Neal Conan, Talk of the Nation, discussed the idea of ethical wills on 5/30/07. “We all know we’re supposed to draw up wills that leave instructions about our worldly goods, but some people want to pass down a less quantifiable legacy as well, a statement of values, of beliefs, family traditions, advice to family, friends or associates, and maybe even resolve old arguments or family secrets. There are documents for those too. They’re called ethical wills or moral trusts.”
One guest called this ethical will a “love letter to your family” (Linda Lipinski of ALegacyToRemember) to bequeath ones values, not one’s valuables. The name ethical will is misleading because some of the experts suggested sharing this with relatives while one was alive.
Listeners Tanya wisely questioned why if someone lives their life by their moral values and communicates with their children, why do they need to put in writing. An expert said that it was to ensure that these values passed beyond the next generation, although the examples of ethical wills often seemed more designed to try to leave a paper record of what a person wished they stood for or to put a deceased’s spin on history.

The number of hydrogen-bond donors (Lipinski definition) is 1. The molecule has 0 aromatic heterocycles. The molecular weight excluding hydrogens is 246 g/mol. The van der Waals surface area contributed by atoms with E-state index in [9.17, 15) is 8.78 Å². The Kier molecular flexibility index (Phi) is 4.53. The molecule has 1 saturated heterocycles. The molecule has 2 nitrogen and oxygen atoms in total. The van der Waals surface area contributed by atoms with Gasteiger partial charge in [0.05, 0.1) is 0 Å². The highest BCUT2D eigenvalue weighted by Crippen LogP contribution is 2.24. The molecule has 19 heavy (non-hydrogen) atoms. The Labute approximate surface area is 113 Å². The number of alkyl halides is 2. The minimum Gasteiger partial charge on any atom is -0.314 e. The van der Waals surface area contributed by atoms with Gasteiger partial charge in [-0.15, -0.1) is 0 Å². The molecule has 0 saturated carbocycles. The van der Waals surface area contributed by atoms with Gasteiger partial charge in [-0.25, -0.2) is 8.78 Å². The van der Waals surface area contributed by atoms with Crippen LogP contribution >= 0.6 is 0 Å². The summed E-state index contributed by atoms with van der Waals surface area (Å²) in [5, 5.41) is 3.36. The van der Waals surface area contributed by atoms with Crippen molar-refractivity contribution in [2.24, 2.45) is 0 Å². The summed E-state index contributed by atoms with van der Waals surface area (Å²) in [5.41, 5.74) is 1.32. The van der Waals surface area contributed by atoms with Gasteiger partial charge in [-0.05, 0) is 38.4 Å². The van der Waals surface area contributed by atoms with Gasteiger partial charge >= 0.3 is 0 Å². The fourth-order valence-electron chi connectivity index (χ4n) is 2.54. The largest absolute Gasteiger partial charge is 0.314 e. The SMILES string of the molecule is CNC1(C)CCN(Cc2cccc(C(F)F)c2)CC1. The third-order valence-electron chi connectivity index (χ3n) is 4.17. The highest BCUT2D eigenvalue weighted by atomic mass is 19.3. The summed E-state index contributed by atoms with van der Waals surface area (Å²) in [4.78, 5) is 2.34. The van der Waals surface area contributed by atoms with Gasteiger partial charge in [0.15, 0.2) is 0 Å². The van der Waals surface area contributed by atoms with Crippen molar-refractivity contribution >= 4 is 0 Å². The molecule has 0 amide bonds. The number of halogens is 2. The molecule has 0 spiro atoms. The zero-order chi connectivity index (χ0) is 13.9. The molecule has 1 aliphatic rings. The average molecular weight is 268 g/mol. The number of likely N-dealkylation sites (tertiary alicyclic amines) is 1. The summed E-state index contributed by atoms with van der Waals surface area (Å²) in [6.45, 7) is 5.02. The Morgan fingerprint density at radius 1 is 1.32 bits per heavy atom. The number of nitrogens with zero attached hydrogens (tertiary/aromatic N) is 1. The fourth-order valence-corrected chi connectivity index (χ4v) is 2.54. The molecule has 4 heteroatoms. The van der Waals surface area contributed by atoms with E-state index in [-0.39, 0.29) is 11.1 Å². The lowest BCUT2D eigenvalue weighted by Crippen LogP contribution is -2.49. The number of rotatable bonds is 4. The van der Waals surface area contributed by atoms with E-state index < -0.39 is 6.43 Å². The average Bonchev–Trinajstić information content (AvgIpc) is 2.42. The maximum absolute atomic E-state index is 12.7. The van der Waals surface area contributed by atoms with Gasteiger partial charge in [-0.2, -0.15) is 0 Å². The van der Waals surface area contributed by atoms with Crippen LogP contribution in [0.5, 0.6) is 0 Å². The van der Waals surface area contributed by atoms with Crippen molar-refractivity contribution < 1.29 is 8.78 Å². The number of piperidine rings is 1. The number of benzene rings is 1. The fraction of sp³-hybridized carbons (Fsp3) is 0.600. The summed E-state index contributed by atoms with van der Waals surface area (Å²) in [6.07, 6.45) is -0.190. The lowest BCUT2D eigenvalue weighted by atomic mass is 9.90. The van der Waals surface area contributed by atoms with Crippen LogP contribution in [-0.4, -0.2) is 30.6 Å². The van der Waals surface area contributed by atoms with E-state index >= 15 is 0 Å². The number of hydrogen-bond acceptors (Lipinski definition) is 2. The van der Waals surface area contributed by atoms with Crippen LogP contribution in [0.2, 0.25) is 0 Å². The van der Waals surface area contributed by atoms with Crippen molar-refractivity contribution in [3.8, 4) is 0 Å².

I can certainly see how such an exercise could be useful in the middle school or high school years for students to try to articulate what they want their life to stand for, what they hope their legacy will be, and what values they want to exemplify. But if one is trying to tell one’s relatives what one’s values are, it’s way too late. Listener Jerry recalled a book by Jack Smith, columnist for the L.A. Times entitled “Spend All Your Kisses”, as a reminder that the time for sharing love or kisses is not from the grave. And listener Scott noted that others, not you determine one’s legacy. One can only set a wonderful example and hope that it moves and inspires others.
I highly recommend *Just Enough *by Laura Nash and Howard Stevenson, which focuses on how to live one’s life in accord with one’s hoped-for legacy and how to achieve balance between success and legacy.
In short I believe that one’s actions while alive are much more likely to influence others (friends, children, relatives) than directions or advice put in a will. And improve one’s communication and ties with one’s relatives while alive so that you can be close and inspire one another; this is likely to have far greater an impact on social capital and on “one’s legacy.” With luck, if they are inspired, they may ask you to write up some of your values or beliefs and such a requested letter is likely to have far greater influence than when someone decides that they have wisdom that others ought to hear.